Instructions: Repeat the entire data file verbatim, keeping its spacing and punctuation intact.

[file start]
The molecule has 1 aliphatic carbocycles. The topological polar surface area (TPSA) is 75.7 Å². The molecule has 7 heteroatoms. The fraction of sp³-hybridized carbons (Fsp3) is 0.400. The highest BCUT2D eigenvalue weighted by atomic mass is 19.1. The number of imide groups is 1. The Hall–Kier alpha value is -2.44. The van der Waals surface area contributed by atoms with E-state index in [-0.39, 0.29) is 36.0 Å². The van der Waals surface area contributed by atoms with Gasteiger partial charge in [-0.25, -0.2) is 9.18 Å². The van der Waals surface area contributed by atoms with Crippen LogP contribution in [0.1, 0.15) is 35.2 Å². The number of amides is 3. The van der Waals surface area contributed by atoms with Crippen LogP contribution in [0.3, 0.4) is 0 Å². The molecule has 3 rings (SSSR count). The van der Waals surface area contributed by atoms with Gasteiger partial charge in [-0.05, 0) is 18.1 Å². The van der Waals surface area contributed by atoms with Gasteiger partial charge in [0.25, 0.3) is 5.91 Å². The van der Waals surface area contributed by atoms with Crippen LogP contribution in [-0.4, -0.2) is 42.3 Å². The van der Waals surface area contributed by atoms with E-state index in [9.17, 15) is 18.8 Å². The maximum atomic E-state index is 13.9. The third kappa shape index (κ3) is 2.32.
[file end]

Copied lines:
The molecule has 1 aliphatic carbocycles. The topological polar surface area (TPSA) is 75.7 Å². The molecule has 7 heteroatoms. The fraction of sp³-hybridized carbons (Fsp3) is 0.400. The highest BCUT2D eigenvalue weighted by atomic mass is 19.1. The number of imide groups is 1. The Hall–Kier alpha value is -2.44. The van der Waals surface area contributed by atoms with E-state index in [-0.39, 0.29) is 36.0 Å². The van der Waals surface area contributed by atoms with Gasteiger partial charge in [-0.25, -0.2) is 9.18 Å². The van der Waals surface area contributed by atoms with Crippen LogP contribution in [0.1, 0.15) is 35.2 Å². The number of amides is 3. The van der Waals surface area contributed by atoms with Crippen LogP contribution in [0.3, 0.4) is 0 Å². The molecule has 3 rings (SSSR count). The van der Waals surface area contributed by atoms with Gasteiger partial charge in [-0.05, 0) is 18.1 Å². The van der Waals surface area contributed by atoms with Gasteiger partial charge in [0.25, 0.3) is 5.91 Å². The van der Waals surface area contributed by atoms with Crippen LogP contribution in [-0.4, -0.2) is 42.3 Å². The van der Waals surface area contributed by atoms with E-state index in [9.17, 15) is 18.8 Å². The maximum atomic E-state index is 13.9. The third kappa shape index (κ3) is 2.32.